There are two main kinds of countermeasures for the ARP poisoning and the man-in-the-middle attack in general. The first is the prevention and the second is detection. Prevention try to avoid an attacker while detection trigger an alarm when it notices that looks like an attack or the result of an attack. To ensure a good security, both has to be implemented. The main issue is that in order to prevent and detect an attack, the administrator has to know and understand the different possible attacks. Since this might be complicated for a security admin to cover all the attacks, most of the time, they use third-party measures (e.g. Intrusion Detection System and secure protocols). However those measures cover only what developers were up to. The goal of every attacker is to be smarter than the security admin by thinking further about security issues the admin hasn’t expected.
There are many prevention systems with different efficiency and time to implement that can be used regarding the LAN configuration:
Static ARP table
The easiest and quite very efficient solution: Each host on the LAN, or at least the most sensitive ones (e.g. default gateway, DHCP server, DNS, web server, etc), have them MAC address set manually in the ARP table and can’t be modify with ARP reply. Even though this measure is easy to implement, in large LAN, this might be quite long and exhaustive.
Here is the syntax to add a static entry in your ARP table:
arp -s IP_ADDRESS MAC_ADDRESS
Another measure, much less efficient than static ARP table is ARP filtering. A first countermeasure would be to drop each ARP reply that hasn’t been requested. It is also possible to filter ARP packet based on different parameters (e.g. source and destination) thanks to the command arptables (which is like iptable but for arp packet).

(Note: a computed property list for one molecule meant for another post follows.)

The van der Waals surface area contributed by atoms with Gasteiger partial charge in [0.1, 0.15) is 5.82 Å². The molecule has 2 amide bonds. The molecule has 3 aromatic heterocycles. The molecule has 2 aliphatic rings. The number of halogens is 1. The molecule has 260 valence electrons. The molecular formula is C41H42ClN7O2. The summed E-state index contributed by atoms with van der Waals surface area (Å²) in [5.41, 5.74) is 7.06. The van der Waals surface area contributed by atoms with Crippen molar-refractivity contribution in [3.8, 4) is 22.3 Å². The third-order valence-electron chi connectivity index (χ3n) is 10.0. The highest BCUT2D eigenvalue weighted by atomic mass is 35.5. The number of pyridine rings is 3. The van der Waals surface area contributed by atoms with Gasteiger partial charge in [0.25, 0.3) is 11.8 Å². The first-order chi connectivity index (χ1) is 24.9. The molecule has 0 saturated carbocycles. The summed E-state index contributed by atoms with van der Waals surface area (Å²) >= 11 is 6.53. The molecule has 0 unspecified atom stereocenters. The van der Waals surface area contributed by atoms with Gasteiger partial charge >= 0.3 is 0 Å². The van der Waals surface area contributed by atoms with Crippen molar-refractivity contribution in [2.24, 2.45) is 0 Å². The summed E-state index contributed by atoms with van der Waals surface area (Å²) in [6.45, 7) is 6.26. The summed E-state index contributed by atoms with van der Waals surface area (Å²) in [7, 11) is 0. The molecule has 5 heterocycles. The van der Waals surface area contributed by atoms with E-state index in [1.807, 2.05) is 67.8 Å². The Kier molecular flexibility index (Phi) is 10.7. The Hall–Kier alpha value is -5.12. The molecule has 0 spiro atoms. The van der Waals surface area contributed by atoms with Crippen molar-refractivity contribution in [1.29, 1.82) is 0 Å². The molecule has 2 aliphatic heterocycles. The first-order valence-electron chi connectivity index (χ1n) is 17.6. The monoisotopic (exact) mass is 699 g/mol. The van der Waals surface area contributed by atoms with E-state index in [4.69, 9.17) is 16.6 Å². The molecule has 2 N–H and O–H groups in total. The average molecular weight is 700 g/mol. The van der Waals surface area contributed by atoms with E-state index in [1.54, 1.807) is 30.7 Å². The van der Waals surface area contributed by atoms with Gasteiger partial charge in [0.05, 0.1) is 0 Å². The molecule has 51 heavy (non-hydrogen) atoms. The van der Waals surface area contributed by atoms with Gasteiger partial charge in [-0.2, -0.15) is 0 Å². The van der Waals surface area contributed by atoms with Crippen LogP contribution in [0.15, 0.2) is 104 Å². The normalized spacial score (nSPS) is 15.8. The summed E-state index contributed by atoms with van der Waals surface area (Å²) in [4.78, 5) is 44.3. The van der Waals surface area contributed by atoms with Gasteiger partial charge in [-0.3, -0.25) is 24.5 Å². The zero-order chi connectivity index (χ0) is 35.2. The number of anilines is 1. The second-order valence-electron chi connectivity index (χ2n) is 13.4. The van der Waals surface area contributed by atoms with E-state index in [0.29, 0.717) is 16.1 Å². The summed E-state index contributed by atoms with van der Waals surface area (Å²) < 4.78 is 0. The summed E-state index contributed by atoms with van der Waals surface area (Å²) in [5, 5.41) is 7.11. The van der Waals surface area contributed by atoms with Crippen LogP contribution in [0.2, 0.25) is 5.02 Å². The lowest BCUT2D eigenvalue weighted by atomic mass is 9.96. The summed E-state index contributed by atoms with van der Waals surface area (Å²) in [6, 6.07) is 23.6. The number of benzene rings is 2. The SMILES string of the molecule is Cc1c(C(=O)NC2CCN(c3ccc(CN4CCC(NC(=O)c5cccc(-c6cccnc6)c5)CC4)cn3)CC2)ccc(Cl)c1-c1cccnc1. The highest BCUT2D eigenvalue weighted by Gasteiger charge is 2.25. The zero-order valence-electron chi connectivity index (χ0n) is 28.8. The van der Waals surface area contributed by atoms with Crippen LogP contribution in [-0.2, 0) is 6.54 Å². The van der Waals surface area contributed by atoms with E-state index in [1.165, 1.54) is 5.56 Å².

Using encrypted and authenticated channel
This is not a measure against ARP poisoning but against MITM attack in general. Using encrypted channel makes the data captured by an attacker is irrelevant without the proper key. With ARP spoofing the MITM attack is established on a low-level on the OSI model (between data-link and network), therefore, an attacker could first establish a secure connection with the victim, then with the destination and forward the information decrypted from the host to an encrypted communication with the destination. This way, even if the victim uses a encrypted channel, the attacker can read the communication anyway. In order to avoid this security issue, secure hosts (like web server) use an authentication system to ensure that the communication is established with the proper host.
Sometimes the prevention systems may be too restrictive, too complicated for the implementation or not efficient enough. An Intrusion Detection System (IDS) might be the solution. It analyzes the hosts’ behaviours and trigger an alarm when something is suspicious. IDS analyzes behaviours regarding some rules. Here a few examples:
- Check if the sender MAC address of an ARP reply coming from a sensitive host (e.g. default gateway) match the proper MAC address (wrote previously by the security admin).
- Check if a host send unsolicited ARP reply.
- Check if each IP address has a unique MAC address in the LAN.
Many other rules can be set against ARP poisoning and MITM but these were some example of how to implement a first protection. I advice you as a quick solution to either check the MAC address of your default gateway with
arp -a and see if it match the one of your router (most of the time, the MAC is printed on the router), either by setting a static MAC address. On desktop, this is the best solution, but this might be complicated for mobile device such as laptop because anytime you connect to a new LAN, you will need to set a new static MAC address for the default gateway.